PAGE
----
I’m writing this UnBlog to praise Father, and to thank Him for this answer, and to share with you a somewhat surprisingly powerful form of prayer. I think of it as The Big Guns – to be used when a rifle just isn’t enough.

Brother John

© July 2012, John M. Pontius, all rights reserved. Non-commercial reproduction permitted.

About John Pontius

I am a lover of truth.
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19 Responses to Pleading With Father

  1. Jeannette says:

    I, like your father, have had many prayers answer after much time on my knees and much pleading – I’m a huge believer in miracles through the power of prayer. Can’t wait for the reunion. I’m bringing my husband some of our kids are interested too. Our oldest daughter signed up last week.


  2. pgs says:

    All I can say is “Thank you” to you John for the hint, and to Father for a very long awaited, miraculous answer. My heart if filled with gratitude.


  3. jodeemaas says:

    Thank you John for sharing this.


  4. Joy says:

    Please, please, please make following the light available for Kindle! I seriously need it in my library but have promised no more paper books. Thank you.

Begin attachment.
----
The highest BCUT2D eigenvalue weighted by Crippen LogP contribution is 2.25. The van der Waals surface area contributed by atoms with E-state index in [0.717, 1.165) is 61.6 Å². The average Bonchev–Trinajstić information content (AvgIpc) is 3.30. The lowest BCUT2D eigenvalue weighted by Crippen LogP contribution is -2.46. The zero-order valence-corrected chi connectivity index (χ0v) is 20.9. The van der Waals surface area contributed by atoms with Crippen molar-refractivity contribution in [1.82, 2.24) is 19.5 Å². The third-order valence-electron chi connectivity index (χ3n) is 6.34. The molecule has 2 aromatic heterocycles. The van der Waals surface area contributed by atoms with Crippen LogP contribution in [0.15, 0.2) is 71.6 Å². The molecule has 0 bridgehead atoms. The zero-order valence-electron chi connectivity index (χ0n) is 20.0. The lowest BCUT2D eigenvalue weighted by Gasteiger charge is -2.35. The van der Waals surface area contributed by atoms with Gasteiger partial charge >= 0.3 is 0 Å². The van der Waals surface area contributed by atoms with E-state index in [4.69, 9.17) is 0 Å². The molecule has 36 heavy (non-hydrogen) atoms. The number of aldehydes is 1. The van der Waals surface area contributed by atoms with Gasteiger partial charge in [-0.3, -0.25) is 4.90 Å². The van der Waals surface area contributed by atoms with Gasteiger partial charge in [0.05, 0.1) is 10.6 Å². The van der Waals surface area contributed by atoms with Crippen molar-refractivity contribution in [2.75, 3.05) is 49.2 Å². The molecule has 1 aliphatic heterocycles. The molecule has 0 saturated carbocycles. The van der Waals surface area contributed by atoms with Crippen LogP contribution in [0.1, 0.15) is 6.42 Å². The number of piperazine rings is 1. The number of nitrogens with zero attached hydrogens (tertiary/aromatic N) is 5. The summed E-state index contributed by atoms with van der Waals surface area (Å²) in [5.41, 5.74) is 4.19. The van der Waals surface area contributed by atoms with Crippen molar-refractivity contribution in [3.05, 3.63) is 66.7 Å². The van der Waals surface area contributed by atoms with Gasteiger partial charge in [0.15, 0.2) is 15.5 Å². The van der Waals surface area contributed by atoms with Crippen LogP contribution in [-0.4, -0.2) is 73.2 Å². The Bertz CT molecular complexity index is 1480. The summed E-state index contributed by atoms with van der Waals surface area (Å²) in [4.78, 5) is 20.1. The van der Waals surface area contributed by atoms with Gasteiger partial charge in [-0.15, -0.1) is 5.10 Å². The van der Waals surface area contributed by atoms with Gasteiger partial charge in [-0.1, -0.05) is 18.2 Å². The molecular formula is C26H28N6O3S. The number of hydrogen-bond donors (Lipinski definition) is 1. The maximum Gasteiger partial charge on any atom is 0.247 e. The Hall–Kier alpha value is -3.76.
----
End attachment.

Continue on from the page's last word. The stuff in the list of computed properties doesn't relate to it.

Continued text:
5. Joy says:

    My father was not a member of the church, but was a faithful church goer and tithe payer all his life. In all the years we owned the farm in Kansas, we never had a hail storm that totally took out our wheat crop even though a field right over the barbed wire fence was in total ruin. There are many prayers, many tithes and offerings and much faithful living that contributes to miracles great and small.


  6. Charlotte says:

    Thanks Bro. John for this blog, and everyone for your comments. I needed this SO BAD.


  7. Tom B says:

    Brother John, as I read your blog today I was reminded of a lesson I learned from my choir director, Sis. Merrilee Webb. She had been taught that the Lord answeres our prayers in one of 3 ways, “Yes”, “Not Yet” or “I have something better in mind for you”.


  8. Chris says:

    This is a powerful message and example. Thank you. I’ve learned something.



  9. Janet Owens says:

    Loved this blog. I know He hears our prayers. The “pleases” are a yearning of the heart.


  10. Annalea says: